In our World Cancer Research Fund project we will evaluate different forms of vitamin D in the development of colorectal neoplasms in people with Lynch syndrome.
More insight into the role of lifestyle factors, such as vitamin D, in the development of colorectal neoplasms may lead to intervention studies and, ultimately, prevention programmes or specific recommendations for these people with an inherited high risk of cancer. – Dr Franzel van Duijnhoven
The role of vitamin D in the development of colorectal neoplasms in persons with Lynch syndrome
People with Lynch syndrome (LS) are born with a difference in one of their genes, which is called a mutation. Because of this mutation, they have a high risk of developing tumours in the large bowel during their life.
Being overweight and smoking have consistently been shown to strongly increase the risk of these large bowel tumours in people with LS.
Vitamin D may play a role in these observations. High levels of vitamin D in the body have been associated with a decreased risk of large bowel tumours. Since vitamin D concentrations have never been investigated in LS before, we aim to unravel the role of vitamin D in the development of large bowel tumours in people with LS.
Aims and objectives
Our main prediction is that higher vitamin D concentrations are associated with a decreased large bowel tumour risk in people with LS. Vitamin D levels will be measured in the blood, through genetic data and through intake via diet and supplements. Furthermore, we will evaluate whether vitamin D plays a role in the association between being overweight and smoking in relation to large bowel tumour risk in people with LS.
How it will be done
For the proposed international project, we will use already available data and blood samples from 2,785 people with LS, who participate in the GEOLynch cohort study, the Colon Cancer Family Registry Cohort and the Ohio Colorectal Cancer Prevention Initiative. Blood samples and genetic data will be analysed for vitamin D concentrations in all participants.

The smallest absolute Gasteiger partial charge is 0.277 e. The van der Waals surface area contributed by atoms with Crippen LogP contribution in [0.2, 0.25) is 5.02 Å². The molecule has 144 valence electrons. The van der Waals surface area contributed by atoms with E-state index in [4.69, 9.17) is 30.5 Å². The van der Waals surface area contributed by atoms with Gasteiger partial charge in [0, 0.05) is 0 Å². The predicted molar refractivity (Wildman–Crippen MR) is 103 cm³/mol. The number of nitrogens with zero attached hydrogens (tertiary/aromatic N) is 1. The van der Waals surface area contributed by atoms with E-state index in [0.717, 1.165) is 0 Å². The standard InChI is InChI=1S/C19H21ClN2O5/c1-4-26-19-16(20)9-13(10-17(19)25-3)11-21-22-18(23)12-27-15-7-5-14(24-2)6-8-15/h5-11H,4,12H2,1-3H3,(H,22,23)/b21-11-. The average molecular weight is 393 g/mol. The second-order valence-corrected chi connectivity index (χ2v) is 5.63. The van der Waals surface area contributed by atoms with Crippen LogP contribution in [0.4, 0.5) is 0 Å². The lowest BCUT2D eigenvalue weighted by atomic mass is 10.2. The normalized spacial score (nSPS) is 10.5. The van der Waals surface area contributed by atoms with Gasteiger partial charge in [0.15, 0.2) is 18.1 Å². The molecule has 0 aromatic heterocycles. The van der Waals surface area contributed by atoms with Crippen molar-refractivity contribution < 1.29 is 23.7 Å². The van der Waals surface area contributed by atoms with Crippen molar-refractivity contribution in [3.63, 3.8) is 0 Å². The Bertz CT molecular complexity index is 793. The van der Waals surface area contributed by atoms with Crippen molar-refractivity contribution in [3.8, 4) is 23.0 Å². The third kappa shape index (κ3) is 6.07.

Clinical data during the first years of follow-up have already been gathered. Remaining follow-up data on tumour diagnoses will be collected via pathology, medical and cancer registry reports throughout the proposed project. Subsequently, all demographic, dietary, lifestyle, genetic, laboratory and clinical data will be pooled into one central database.
We will analyse this database to determine whether the different forms of vitamin D are related to the risk of large bowel tumours. In addition, we will investigate the role of vitamin D in the association between being overweight as well as smoking in relation to large bowel tumour risk.
Although large bowel cancers in people with LS are only about 3% of the total cases of large bowel cancer, this still comes down to more than 55,000 new large bowel cancer cases each year worldwide. Furthermore, one in 279 people in western countries are estimated to have LS. This emphasises the need to unravel how lifestyle can influence the risk of large bowel tumours for people with LS.
More insight into the role of lifestyle factors, such as vitamin D, in the development of large bowel tumours may lead to intervention studies and, ultimately, prevention programmes or specific recommendations for these people with an inherited high risk of large bowel cancer.